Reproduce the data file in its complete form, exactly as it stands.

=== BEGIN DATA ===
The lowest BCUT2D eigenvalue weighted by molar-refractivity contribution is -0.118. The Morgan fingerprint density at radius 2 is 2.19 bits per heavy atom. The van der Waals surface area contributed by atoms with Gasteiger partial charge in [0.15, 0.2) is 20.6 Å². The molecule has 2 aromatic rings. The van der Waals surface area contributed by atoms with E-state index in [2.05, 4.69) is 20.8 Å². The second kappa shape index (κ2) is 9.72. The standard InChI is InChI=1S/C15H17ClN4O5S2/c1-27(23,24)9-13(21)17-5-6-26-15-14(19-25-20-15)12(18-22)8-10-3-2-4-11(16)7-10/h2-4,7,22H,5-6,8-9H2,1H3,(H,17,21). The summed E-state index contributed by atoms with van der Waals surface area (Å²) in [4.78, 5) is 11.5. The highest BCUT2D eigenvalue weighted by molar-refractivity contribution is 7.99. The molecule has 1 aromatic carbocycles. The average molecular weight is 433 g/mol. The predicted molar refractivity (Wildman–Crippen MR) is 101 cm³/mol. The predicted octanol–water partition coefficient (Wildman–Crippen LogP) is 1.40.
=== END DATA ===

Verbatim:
The lowest BCUT2D eigenvalue weighted by molar-refractivity contribution is -0.118. The Morgan fingerprint density at radius 2 is 2.19 bits per heavy atom. The van der Waals surface area contributed by atoms with Gasteiger partial charge in [0.15, 0.2) is 20.6 Å². The molecule has 2 aromatic rings. The van der Waals surface area contributed by atoms with E-state index in [2.05, 4.69) is 20.8 Å². The second kappa shape index (κ2) is 9.72. The standard InChI is InChI=1S/C15H17ClN4O5S2/c1-27(23,24)9-13(21)17-5-6-26-15-14(19-25-20-15)12(18-22)8-10-3-2-4-11(16)7-10/h2-4,7,22H,5-6,8-9H2,1H3,(H,17,21). The summed E-state index contributed by atoms with van der Waals surface area (Å²) in [4.78, 5) is 11.5. The highest BCUT2D eigenvalue weighted by molar-refractivity contribution is 7.99. The molecule has 1 aromatic carbocycles. The average molecular weight is 433 g/mol. The predicted molar refractivity (Wildman–Crippen MR) is 101 cm³/mol. The predicted octanol–water partition coefficient (Wildman–Crippen LogP) is 1.40.